In the context of the new theory of economic growth, FDI is considered as an engine of growth of mainstream economies. The exact relationship between foreign MNCs and their host countries varies considerably between countries. An empirical assessment of the role of FDI in a host country’s export performance is important since exports have been for a long time viewed as an engine of economic growth. There is a widely shared view that FDI promotes exports of host countries by (a) augmenting domestic capital for exports, (b) helping transfer of technology and new products for exports, (c) facilitating access to new and large foreign markets, and (d) providing training for the local workforce and upgrading technical and management skills. On the other hand, however, it is also suggested that FDI may (a) lower or replace domestic savings and investment; (b) transfer technologies that are low level or inappropriate for the host country’s factor proportions; (c) target primarily the host country’s domestic market and thus not increase exports; (d) inhibit the expansion of indigenous firms that might become exporters; and (e) not help developing the host country’s dynamic comparative advantages by focusing solely on local cheap labor and raw materials. Rich theoretical insights accompanied with empirical analyses of the issue are needed as well for a better understanding of the FDI-export link.

Literature studies indicates that there is no consistency in establishing that inward FDI is creating economic growth through an increase in gross domestic product or through an increase in exports, which necessitates a thorough examination with recent set of data. This research attempts to study the macro level dimension of inward FDI to India from 1970-1971 to 2013-2014. Reason for choosing this period is- inward FDI was allowed in India from 1970 onwards. Major policy level changes on inward FDI was undertaken by the Central government which took office on 26th May 2014. Amendments were introduced in the existing policy structure which can effect a change in the existing inward investment scenario. Author undertook this research from mid of 2015 and completed in 2017.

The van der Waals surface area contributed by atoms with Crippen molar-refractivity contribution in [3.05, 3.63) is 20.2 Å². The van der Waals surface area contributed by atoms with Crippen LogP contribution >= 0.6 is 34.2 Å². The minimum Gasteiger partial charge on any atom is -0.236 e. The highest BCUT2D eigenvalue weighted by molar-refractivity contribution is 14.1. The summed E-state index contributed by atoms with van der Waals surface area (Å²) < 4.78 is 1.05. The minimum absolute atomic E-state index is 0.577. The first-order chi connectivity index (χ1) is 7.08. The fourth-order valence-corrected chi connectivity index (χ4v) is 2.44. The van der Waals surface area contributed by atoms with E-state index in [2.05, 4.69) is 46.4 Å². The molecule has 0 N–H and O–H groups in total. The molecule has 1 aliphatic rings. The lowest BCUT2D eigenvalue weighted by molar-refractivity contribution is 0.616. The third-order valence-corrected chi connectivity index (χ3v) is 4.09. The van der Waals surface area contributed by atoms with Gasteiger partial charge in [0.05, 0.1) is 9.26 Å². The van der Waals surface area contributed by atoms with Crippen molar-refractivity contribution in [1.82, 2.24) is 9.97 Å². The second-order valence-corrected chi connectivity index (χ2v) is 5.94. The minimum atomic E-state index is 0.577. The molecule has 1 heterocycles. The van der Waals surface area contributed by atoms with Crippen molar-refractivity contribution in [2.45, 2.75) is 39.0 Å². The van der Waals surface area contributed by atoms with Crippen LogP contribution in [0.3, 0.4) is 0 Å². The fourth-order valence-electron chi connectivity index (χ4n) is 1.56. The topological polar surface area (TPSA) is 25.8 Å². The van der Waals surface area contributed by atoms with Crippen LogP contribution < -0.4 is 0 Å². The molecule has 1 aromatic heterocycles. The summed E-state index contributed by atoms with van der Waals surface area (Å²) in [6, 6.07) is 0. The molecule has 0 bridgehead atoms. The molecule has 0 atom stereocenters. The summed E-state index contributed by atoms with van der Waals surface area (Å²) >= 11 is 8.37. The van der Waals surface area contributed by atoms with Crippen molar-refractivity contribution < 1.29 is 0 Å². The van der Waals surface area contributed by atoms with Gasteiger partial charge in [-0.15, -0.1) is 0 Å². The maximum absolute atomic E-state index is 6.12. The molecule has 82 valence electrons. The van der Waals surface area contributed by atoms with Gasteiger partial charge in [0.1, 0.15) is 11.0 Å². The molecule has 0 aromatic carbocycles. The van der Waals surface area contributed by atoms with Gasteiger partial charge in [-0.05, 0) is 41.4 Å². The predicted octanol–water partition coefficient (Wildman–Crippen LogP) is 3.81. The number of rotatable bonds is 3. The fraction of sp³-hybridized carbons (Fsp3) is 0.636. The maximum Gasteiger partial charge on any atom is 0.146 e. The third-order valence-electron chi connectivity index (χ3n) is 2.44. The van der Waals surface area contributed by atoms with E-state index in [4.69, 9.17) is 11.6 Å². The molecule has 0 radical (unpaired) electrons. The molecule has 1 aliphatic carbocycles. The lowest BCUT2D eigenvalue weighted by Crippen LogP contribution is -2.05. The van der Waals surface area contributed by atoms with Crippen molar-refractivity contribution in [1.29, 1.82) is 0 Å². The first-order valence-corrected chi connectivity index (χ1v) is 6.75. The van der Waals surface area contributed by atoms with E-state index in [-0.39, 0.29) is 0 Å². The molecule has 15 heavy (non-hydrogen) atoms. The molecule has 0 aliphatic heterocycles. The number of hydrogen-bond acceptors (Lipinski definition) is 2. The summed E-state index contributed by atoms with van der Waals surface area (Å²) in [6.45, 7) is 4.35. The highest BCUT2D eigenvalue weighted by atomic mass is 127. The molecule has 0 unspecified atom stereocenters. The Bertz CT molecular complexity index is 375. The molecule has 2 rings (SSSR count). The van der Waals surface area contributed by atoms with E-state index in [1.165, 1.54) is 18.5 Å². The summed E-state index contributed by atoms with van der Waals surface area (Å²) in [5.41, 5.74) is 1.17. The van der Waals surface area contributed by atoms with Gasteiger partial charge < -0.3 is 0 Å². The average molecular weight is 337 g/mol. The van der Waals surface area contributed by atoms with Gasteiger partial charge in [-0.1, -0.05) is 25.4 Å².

The study analyzes the theoretical and empirical relationship between inward FDI, economic growth and exports of India, taking the time series approach. Purpose of this research is to study and empirically investigate relationship between inward FDI, economic growth and exports. Data for inward FDI is taken from UNCTAD statistics, economic growth is proxied by Gross Domestic Product (GDP), and data for GDP is taken from Reserve Bank of India statistics of macroeconomic aggregates. GDP at factor cost constant price is taken and expressed in rupees in billions, with the base year 2004-05. Inward FDI data is taken from UNCTAD database, and it is expressed in US dollar in millions at current prices and current exchange rates. Exports data is taken from the Reserve bank of India statistics on trade and balance of payment and is expressed in rupees in billion. Author retained the statistics as mentioned by authentic sources, as the methodology of conversion of currencies can create many data conversion issues.